OMAHA, MAY 21, RSSI PTC SEMINAR – U.S. Class I railroads have made significant progress implementing Positive Train Control, to the extent that all the requirements for the Dec. 31, 2018 interim deadline will be met, making them eligible to apply, if needed, for an extension to Dec. 31, 2020 to complete their systems.
At a Railway Systems Suppliers Inc. (RSSI)-convened PTC Seminar attended by more than 200 people, Robert C. Lauby, P.E., Associate Administrator for Railroad Safety and Chief Safety Officer, and Carolyn Hayward Williams, Director of Signaling and Train Control, Office of Safety, Federal Railroad Administration provided an update and guidance and answered questions about PTC. All Class I’s, several Class II and III carriers, Amtrak and two commuter railroads (Metra, Chicago, and Metrolink, Southern California) were represented.
“We’re just seven months short of an important milestone,” Lauby stated. “Successful implementation of PTC is our highest priority. We’re prepared to do all we can to assist the industry. Our primary goal is ensuring that all railroads meet the statutory deadlines.”
The latest data, current as of March 31, shows PTC systems are in operation on approximately 60% of freight railroads route-miles required to be governed by PTC—up from 56% from Q4 2017 and 16% on Dec. 31, 2016. Passenger railroads have made slower progress, with PTC systems in operation on 25% of required route-miles, up only 1% from the previous quarter.
Fourteen railroads report they have installed 100% of the hardware necessary for PTC system implementation, as of March 31, 2018. Railroads’ self-reported data indicates that during Q1 2018, six other railroads—Altamont Corridor Express, Central Florida Rail Corridor (Sunrail), Conrail, Maryland Area Regional Commuter (MARC), MTA Metro-North Railroad, and South Florida Regional Transportation Authority (Tri-rail)—increased their percentage of hardware installation by more than 10%, compared to Q4 2017.
Lauby stressed, however, that FRA does have “some concerns.” In particular, there are several carriers, most of them commuter railroads, that may not qualify for the extension to 2020 as they “have not complied with various statutory milestones.” He said that FRA “has taken some enforcement action,” and is “currently considering additional enforcement action,” but “fines for the sake of fines don’t work, other than that they can be an effective means to give railroads a ‘kick in the pants.’ We have to follow the statutory requirements. Only Congress can change them. We will grant an extension to any railroad that meets the statutory requirements, but FRA has no authority to grant waivers or relief from the deadline. Implementation plans must be up to date. The only flexibility that exists is for commuter railroads, for revenue service testing.”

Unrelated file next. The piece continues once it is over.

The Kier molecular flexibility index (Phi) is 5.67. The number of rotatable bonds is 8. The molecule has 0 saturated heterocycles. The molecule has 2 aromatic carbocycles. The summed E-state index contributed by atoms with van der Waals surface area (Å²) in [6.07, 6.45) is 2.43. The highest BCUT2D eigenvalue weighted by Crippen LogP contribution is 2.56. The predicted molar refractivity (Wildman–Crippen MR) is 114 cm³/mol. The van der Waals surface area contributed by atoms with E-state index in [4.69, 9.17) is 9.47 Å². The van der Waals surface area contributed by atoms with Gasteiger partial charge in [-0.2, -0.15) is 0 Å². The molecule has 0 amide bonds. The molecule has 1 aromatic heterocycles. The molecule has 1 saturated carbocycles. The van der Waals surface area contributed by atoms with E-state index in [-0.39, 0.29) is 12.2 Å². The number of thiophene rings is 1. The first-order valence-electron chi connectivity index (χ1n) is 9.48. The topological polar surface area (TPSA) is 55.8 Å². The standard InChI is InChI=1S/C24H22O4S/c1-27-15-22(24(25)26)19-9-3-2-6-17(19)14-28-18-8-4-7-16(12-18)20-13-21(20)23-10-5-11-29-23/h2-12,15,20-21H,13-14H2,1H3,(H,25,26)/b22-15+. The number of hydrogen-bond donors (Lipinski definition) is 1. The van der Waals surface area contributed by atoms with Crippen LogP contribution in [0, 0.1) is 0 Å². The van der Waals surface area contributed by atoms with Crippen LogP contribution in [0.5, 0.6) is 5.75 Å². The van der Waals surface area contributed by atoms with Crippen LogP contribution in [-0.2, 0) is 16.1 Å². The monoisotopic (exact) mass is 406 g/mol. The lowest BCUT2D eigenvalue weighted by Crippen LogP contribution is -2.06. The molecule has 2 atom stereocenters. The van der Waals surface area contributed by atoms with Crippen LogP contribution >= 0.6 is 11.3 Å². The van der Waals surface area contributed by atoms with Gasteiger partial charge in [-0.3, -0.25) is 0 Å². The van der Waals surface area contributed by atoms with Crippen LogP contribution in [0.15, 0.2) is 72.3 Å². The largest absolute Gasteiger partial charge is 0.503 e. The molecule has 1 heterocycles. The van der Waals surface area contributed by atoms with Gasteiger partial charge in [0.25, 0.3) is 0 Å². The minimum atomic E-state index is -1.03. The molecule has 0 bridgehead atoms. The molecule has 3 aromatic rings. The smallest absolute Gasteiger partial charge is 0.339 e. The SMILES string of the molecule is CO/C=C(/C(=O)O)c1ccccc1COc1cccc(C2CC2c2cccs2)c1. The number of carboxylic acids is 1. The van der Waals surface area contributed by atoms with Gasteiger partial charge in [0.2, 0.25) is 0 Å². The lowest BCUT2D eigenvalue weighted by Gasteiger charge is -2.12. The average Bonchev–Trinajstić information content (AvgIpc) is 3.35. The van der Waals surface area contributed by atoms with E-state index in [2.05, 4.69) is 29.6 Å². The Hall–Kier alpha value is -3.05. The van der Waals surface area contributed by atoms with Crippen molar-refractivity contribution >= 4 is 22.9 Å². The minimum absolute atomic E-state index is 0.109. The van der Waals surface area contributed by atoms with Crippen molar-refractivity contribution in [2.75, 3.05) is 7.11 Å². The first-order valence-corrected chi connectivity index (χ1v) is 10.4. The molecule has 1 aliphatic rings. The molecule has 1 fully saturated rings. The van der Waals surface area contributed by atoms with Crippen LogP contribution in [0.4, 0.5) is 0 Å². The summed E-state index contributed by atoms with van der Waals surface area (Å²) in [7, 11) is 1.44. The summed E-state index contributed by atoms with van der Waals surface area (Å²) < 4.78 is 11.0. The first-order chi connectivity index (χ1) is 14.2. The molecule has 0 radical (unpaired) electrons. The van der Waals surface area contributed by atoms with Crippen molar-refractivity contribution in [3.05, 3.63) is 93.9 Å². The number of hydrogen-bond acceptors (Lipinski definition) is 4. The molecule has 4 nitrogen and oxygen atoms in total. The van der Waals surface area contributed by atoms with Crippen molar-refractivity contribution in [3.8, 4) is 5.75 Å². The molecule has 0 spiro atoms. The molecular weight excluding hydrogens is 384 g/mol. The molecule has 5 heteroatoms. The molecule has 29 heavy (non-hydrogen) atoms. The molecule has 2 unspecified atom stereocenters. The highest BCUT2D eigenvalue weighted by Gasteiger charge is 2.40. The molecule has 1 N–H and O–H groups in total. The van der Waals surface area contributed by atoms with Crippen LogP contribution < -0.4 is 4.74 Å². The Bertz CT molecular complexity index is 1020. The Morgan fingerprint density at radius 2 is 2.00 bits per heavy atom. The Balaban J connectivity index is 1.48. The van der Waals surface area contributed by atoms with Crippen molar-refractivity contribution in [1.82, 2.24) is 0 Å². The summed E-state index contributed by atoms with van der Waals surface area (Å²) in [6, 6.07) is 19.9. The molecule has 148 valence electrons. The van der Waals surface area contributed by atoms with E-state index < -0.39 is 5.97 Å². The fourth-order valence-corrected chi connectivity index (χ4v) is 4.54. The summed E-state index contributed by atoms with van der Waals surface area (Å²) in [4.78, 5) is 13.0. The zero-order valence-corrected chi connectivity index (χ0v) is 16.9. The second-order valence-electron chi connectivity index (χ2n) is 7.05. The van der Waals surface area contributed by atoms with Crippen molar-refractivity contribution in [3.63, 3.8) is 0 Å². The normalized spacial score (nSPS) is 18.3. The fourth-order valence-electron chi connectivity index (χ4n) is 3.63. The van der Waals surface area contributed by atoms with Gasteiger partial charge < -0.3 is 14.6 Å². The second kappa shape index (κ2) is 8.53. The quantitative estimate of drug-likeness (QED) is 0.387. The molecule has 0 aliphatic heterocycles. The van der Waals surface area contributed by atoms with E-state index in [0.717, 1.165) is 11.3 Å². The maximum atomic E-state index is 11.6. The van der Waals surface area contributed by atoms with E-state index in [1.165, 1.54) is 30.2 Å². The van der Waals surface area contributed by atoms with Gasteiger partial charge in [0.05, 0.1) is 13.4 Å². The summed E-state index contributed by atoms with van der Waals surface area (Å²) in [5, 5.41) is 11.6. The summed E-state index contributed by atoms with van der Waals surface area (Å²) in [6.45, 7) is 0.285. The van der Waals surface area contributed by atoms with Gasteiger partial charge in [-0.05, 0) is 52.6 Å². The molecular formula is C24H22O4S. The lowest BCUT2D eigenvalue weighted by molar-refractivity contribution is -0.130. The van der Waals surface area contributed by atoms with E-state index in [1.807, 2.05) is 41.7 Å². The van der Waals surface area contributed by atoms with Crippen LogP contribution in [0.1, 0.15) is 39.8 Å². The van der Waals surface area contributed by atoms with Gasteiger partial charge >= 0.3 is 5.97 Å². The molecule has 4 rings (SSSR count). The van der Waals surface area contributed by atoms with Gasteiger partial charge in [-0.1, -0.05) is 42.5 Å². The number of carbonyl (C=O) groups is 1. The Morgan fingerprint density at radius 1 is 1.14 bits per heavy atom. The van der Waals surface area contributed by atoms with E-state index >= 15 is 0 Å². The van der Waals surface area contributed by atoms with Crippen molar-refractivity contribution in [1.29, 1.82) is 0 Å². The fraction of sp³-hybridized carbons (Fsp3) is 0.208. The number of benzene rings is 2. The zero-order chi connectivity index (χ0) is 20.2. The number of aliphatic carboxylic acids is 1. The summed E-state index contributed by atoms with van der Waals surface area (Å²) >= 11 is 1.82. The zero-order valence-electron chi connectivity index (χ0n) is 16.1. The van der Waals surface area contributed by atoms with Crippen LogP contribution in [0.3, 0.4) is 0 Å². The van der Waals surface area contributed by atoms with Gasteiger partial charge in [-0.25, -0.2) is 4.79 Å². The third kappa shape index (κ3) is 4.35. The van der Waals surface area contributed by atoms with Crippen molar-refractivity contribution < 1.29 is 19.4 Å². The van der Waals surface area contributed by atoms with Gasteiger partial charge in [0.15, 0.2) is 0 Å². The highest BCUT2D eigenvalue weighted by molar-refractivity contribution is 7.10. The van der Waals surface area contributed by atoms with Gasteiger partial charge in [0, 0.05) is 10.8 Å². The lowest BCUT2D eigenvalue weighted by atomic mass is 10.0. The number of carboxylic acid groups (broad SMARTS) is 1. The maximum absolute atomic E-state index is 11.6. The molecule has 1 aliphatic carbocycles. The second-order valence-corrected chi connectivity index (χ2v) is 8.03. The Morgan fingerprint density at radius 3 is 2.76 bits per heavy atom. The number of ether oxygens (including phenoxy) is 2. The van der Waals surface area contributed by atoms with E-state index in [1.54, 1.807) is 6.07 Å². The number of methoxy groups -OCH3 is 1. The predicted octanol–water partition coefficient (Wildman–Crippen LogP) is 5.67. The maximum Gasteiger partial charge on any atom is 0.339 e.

Lauby said FRA has met with 41 railroads individually, and “all said they were on schedule. None said they would not meet the interim deadline. A few stated that funding was an issue. Generally, software testing causes the most delays and requires the most time to correct issues. “
FRA has conditionally certified Safety Plans for Amtrak, BNSF, Canadian Pacific, CSX, Kansas City Southern, Norfolk Southern, Union Pacific, Southern California Regional Rail Authority and SEPTA. CN, North County Transit District and Genesee & Wyoming property Portland & Western are under review.
Williams pointed to several “common industry challenges”:
- PTC is a performance-based regulation; it’s difficult to ensure compliance with statutory milestones.
- There are a limited number of vendors, all of which are resource-constrained.
- A few railroads are experiencing significant technical issues with hardware and software.
- Some railroads have only recently begun interoperability testing.
- Several host freight carriers report that their tenant passenger train operators have made variable and/or unknown progress on equipping locomotives.
- Office and wayside installation and maintenance do come under HOS (Hours of Service). FRA is “in discussions with the AAR, given the many aspects of PTC.”
Norfolk Southern Assistant Vice President Mechanical Tom Schnautz, Chairman of the Association of American Railroads PTC Interoperability Committee, weighed in on the issues with which railroads have been dealing. “The logistics of interoperability for tenant operators on a host railroad is a huge undertaking,” he said. “Interoperability is the largest remaining issue—a major concern for all the railroads.”
In terms of ongoing maintenance of PTC and what it will cost, “Some wayside equipment installed in 2008 is already being refreshed,” Schnautz noted. “In the coming years, what will vendor support be? A major concern is ongoing support of configuration management.”
FRA will be conducting PTC symposiums over the next three months on best practices. The first one will be June 15 on alternative schedules. The second and third, to be conducted in July and August (dates to be announced), will cover testing best practices and interoperability; and safety plan submissions, respectively.
“PTC is an example of how the industry can come together and cooperate to make things happen,” concluded RSSI Chairman Franklin Brown, President of Dixie Precast. “The railroads have challenged us (suppliers) to continue to develop and improve equipment and software.”